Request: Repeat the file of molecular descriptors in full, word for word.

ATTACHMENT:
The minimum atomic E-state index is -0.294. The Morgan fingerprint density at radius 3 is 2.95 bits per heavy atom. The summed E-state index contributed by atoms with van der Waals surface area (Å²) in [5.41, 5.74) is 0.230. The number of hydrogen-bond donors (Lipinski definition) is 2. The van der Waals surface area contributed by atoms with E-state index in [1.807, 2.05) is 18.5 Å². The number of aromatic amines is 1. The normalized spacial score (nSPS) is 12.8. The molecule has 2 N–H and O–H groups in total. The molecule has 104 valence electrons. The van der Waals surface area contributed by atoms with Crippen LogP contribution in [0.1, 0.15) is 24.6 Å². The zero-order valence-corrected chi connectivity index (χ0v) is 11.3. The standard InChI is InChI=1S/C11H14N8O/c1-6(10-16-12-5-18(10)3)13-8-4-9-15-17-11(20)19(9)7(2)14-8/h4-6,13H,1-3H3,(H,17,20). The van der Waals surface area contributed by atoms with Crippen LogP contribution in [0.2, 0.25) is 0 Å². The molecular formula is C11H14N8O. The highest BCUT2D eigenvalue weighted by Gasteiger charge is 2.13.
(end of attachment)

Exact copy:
The minimum atomic E-state index is -0.294. The Morgan fingerprint density at radius 3 is 2.95 bits per heavy atom. The summed E-state index contributed by atoms with van der Waals surface area (Å²) in [5.41, 5.74) is 0.230. The number of hydrogen-bond donors (Lipinski definition) is 2. The van der Waals surface area contributed by atoms with E-state index in [1.807, 2.05) is 18.5 Å². The number of aromatic amines is 1. The normalized spacial score (nSPS) is 12.8. The molecule has 2 N–H and O–H groups in total. The molecule has 104 valence electrons. The van der Waals surface area contributed by atoms with Crippen LogP contribution in [0.1, 0.15) is 24.6 Å². The zero-order valence-corrected chi connectivity index (χ0v) is 11.3. The standard InChI is InChI=1S/C11H14N8O/c1-6(10-16-12-5-18(10)3)13-8-4-9-15-17-11(20)19(9)7(2)14-8/h4-6,13H,1-3H3,(H,17,20). The van der Waals surface area contributed by atoms with Crippen LogP contribution in [0.2, 0.25) is 0 Å². The molecular formula is C11H14N8O. The highest BCUT2D eigenvalue weighted by Gasteiger charge is 2.13.